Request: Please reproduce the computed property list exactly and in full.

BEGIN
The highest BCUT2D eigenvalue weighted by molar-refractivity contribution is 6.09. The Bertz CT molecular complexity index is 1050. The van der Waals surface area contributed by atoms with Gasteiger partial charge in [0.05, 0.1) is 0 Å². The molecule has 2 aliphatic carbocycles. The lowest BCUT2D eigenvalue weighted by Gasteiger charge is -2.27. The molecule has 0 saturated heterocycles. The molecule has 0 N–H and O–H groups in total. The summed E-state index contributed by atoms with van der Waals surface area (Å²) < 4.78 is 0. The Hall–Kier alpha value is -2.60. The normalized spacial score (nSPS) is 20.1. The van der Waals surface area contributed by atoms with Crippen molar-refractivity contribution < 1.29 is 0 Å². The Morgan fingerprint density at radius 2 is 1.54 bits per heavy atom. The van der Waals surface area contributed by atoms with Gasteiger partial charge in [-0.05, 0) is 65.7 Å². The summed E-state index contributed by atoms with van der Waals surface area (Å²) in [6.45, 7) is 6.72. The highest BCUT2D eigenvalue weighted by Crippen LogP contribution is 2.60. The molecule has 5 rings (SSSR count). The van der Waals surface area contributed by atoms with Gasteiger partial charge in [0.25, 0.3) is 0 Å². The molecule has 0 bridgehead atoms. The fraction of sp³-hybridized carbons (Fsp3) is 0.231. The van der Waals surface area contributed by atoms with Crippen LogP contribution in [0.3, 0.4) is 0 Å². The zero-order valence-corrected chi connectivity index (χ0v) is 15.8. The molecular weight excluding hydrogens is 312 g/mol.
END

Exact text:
The highest BCUT2D eigenvalue weighted by molar-refractivity contribution is 6.09. The Bertz CT molecular complexity index is 1050. The van der Waals surface area contributed by atoms with Gasteiger partial charge in [0.05, 0.1) is 0 Å². The molecule has 2 aliphatic carbocycles. The lowest BCUT2D eigenvalue weighted by Gasteiger charge is -2.27. The molecule has 0 saturated heterocycles. The molecule has 0 N–H and O–H groups in total. The summed E-state index contributed by atoms with van der Waals surface area (Å²) < 4.78 is 0. The Hall–Kier alpha value is -2.60. The normalized spacial score (nSPS) is 20.1. The van der Waals surface area contributed by atoms with Crippen molar-refractivity contribution < 1.29 is 0 Å². The Morgan fingerprint density at radius 2 is 1.54 bits per heavy atom. The van der Waals surface area contributed by atoms with Gasteiger partial charge in [-0.05, 0) is 65.7 Å². The summed E-state index contributed by atoms with van der Waals surface area (Å²) in [6.45, 7) is 6.72. The highest BCUT2D eigenvalue weighted by Crippen LogP contribution is 2.60. The molecule has 5 rings (SSSR count). The van der Waals surface area contributed by atoms with Gasteiger partial charge in [0.25, 0.3) is 0 Å². The molecule has 0 bridgehead atoms. The fraction of sp³-hybridized carbons (Fsp3) is 0.231. The van der Waals surface area contributed by atoms with Crippen LogP contribution in [0.3, 0.4) is 0 Å². The zero-order valence-corrected chi connectivity index (χ0v) is 15.8. The molecular weight excluding hydrogens is 312 g/mol.